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Thurgood Marshall: Civil Rights Champion

For kids: US Supreme Court justice Thurgood Marshall was the first African-American to be appointed to the highest court in the land.

Good Fight: Lawyers Thurgood Marshall (right) and U. Simpson Tate check documents during a 1956 court hearing in Tyler, Texas, where they were representing the NAACP.


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You'd probably groan if you had to memorize long portions of a complicated document as punishment for cutting up in class.

The young Thurgood Marshall wasn't too happy, either, when teasing his classmates and joking around got him sent to the school basement to learn huge chunks of the US Constitution.

But when Mr. Marshall grew up, he could laugh about the experience. By the time he left that school, he said, he knew the whole Constitution by heart.

It's a good thing he did, because he became a very influential person in US history – as a famous civil rights lawyer and later the first African-American justice on the US Supreme Court – and the Constitution was a major inspiration in his life and career.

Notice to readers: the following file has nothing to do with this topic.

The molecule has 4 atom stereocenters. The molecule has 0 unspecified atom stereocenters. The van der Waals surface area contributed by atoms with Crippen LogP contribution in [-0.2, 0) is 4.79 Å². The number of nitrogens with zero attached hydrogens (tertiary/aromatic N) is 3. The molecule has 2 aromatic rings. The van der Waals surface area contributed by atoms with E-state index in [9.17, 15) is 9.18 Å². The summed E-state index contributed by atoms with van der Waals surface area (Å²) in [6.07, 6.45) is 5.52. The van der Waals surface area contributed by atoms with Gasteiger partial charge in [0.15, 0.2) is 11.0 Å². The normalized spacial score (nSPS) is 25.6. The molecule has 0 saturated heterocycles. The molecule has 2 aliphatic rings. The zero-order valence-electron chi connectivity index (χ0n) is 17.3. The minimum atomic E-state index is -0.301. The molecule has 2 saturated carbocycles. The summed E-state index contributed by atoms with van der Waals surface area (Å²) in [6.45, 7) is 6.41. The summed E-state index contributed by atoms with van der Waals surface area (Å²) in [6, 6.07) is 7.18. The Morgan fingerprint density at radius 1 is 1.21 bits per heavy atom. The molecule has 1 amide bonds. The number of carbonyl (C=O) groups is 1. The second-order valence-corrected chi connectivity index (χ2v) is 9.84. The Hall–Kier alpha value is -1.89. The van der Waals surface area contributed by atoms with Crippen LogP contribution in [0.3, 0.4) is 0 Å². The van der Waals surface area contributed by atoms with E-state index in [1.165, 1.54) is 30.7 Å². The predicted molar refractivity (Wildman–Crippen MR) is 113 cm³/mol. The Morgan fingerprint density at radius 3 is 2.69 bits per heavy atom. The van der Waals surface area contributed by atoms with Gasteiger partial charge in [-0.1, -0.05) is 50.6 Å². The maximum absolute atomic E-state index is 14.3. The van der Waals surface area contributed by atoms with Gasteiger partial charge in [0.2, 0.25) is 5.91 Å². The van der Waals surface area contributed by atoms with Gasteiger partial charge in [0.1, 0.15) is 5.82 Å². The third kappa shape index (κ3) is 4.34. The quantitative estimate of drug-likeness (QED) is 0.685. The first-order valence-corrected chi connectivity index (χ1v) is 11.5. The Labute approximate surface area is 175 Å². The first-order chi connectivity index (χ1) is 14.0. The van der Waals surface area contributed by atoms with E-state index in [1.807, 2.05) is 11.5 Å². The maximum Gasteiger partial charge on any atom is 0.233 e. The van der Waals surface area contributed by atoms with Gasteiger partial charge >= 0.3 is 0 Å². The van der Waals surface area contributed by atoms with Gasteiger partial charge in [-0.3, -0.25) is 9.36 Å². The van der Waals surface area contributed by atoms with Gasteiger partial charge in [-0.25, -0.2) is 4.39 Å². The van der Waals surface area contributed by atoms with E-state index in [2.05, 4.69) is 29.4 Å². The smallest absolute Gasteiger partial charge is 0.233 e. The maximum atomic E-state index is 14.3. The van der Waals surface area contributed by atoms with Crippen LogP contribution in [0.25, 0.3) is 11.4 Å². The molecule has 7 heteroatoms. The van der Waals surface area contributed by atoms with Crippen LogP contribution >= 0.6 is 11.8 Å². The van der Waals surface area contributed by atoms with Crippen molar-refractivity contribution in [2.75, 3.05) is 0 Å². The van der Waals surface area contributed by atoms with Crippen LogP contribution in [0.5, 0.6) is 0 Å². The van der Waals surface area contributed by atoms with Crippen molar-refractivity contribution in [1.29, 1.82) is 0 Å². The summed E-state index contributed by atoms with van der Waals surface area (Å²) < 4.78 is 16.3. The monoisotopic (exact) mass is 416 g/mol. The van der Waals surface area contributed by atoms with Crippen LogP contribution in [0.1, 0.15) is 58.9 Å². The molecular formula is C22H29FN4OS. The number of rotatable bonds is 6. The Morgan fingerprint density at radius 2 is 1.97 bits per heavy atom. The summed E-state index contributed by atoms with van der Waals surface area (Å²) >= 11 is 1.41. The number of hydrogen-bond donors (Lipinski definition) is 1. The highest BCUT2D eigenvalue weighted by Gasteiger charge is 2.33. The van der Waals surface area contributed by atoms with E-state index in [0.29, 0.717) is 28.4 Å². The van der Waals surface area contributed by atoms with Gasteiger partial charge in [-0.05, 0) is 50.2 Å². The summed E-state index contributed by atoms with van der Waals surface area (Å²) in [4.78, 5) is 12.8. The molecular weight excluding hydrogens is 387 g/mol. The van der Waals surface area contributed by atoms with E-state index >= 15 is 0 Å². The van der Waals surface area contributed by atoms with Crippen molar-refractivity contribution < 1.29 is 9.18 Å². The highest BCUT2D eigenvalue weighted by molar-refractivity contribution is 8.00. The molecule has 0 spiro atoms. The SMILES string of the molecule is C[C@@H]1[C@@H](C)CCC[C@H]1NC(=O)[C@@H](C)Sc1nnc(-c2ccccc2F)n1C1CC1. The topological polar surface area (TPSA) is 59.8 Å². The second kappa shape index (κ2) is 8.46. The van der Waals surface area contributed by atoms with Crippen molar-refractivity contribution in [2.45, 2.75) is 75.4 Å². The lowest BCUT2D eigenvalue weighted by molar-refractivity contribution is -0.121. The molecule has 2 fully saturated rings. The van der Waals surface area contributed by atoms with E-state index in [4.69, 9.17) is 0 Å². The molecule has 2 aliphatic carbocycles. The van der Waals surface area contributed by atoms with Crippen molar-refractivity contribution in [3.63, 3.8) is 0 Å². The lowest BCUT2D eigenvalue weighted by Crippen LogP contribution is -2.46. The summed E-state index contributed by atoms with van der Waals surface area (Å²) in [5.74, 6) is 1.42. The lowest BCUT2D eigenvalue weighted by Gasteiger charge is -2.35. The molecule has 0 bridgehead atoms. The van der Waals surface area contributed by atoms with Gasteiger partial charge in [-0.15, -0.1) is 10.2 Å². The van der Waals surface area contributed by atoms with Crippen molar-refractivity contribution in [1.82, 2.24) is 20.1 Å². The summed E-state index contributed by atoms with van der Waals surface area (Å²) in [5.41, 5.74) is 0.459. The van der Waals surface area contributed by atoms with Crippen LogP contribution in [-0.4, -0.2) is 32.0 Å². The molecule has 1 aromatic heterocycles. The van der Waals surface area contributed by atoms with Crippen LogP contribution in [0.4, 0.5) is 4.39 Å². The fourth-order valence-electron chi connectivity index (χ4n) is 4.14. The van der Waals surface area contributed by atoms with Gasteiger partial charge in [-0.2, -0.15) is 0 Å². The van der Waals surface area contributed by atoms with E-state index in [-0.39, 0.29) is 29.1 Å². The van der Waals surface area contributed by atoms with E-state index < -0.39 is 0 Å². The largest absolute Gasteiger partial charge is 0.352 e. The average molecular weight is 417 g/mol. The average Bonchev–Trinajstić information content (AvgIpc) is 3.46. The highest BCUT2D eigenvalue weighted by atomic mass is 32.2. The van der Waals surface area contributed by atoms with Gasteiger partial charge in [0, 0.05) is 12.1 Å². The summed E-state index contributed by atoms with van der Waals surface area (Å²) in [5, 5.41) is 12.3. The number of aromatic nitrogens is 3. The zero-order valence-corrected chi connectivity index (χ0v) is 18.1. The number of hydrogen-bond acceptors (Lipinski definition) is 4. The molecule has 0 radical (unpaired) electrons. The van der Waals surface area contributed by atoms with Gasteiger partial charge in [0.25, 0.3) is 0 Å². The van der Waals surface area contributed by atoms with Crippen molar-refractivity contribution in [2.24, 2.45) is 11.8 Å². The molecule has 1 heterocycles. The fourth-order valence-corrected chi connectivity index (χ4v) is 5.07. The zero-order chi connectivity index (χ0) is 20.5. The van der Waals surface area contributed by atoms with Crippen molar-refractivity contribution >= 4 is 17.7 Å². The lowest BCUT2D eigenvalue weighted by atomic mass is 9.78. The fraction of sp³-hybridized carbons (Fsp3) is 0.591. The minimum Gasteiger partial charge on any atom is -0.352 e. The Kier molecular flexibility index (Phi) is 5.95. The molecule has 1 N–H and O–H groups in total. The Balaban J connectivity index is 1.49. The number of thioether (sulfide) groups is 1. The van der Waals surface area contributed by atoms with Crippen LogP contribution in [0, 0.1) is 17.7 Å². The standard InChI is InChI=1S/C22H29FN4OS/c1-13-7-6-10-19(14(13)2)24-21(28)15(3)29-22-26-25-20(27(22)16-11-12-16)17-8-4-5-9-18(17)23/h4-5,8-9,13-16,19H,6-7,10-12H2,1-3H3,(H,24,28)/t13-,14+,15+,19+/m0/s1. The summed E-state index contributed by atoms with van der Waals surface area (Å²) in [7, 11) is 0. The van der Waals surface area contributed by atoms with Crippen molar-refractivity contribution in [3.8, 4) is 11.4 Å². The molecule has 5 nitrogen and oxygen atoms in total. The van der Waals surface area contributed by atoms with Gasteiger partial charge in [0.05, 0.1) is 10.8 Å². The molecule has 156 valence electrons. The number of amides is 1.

Civil rights lawyers specialize in protecting the freedoms that the Constitution guarantees to American citizens. Civil rights law focuses especially on the rights provided by the 13th and 14th Amendments.

Mr. Marshall's most famous civil rights case, Brown v. Board of Education of Topeka, Kan. (the "v." stands for "versus," the Latin word for "against"), was tried before the US Supreme Court.

It was actually a combination of five cases that originated in lawsuits by black students and their parents challenging legal segregation, or separation by race. In the 1950s, when these cases began, some states still had laws requiring black kids and white kids to attend separate schools.


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